Rheumatoid arthritis (RA) is a chronic debilitating autoimmune disease of global prevalence. The long term use of conventional anti-inflammatory drugs for the treatment of RA is associated with severe adverse reactions. This has led to an exponential increase in the use of natural products, including traditional Chinese medicine (TCM), in the U.S. and other countries. However, despite the extensive utilization of complementary and alternative medicine (CAM) products over decades/centuries globally, the underlying mechanisms of action of many of them are poorly defined, if at all. This limitation is one of the reasons for skepticism among medical professionals and the public about the use of herbal products. Celastrus is a Chinese herbal medicine that has long been used to treat a variety of inflammatory diseases, including RA. In our preliminary studies in adjuvant- induced arthritis (AA), a rat model of human RA, we observed that feeding Celastrus to Lewis rats affords significant protection against inflammatory arthritis. Furthermore, the pro-inflammatory cytokines interleukin-17 (IL-17) and IL-6 were suppressed in Celastrus-treated rats versus control rats, altering the antigen-induced cytokine balance in favor of disease attenuation. We hypothesize that this Celastrus-induced reduction of IL- 17 response is owing to an altered balance between CD4+ T helper 17 (Th17) and CD4+CD25+Foxp3+ T regulatory cells (Treg), which is influenced in part by altered processing and presentation of the disease- related antigen, mycobacterial heat-shock protein 65 (Bhsp65). We further suggest that Celastrus might have additive or synergistic effect when combined with an immunotherapeutic agent that by itself inhibits arthritis via reduction of IL-17. In this study, we plan to - (Aim 1) determine the relative frequency of Th17 and Treg in Celastrus-treated versus control rats during the course of AA;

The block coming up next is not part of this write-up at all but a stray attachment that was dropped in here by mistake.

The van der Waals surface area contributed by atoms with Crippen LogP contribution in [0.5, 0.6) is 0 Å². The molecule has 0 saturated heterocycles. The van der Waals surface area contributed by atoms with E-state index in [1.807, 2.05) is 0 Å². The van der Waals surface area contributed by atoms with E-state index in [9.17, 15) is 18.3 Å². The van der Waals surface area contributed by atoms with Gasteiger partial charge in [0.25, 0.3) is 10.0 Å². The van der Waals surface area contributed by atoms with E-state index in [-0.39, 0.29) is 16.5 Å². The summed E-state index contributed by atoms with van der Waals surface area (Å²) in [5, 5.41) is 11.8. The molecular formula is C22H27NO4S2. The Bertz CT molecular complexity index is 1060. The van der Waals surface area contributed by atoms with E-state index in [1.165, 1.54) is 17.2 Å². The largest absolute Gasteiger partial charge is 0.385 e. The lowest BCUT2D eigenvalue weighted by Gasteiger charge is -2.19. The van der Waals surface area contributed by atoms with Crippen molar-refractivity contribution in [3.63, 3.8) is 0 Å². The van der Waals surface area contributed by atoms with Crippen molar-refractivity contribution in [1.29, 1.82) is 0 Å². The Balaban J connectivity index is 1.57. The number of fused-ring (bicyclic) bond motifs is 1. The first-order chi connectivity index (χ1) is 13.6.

(Aim 2) examine the influence of Celastrus treatment of rats on the epitope-specific T cell response against Bhsp65;
and (Aim 3) test whether Celastrus has an additive/synergistic anti-arthritic effect when used in combination with a disease-modulating peptide of rat heat-shock protein (R465) or the conventionally used anti-arthritic drug, methotrexate. The results of this study would help significantly in establishing a reliable scientific basis for the use of Celastrusin RA, in translational research on the use of TCM herbs in RA, and in developing better CAM-based therapeutic approaches for RA. [In the process of working on this herbal CAM-centered project, and by actively interacting with and participating in activities organized by the Center o Integrative Medicine (CIM) at my institution, I hope to gain high level of training and experience in CAM.]
Traditional Chinese medicine (TCM) and other natural plant products are increasingly being used by patients with rheumatoid arthritis (RA), but the mechanisms of action of many of the complementary and alternative medicine (CAM) products are poorly defined, if at all. Here, we propose to study the immune system related mechanisms by which Celastrus, a TCM, suppresses arthritis in an experimental rat model that resembles human RA. The results of our study would help develop better therapeutic approaches for arthritis.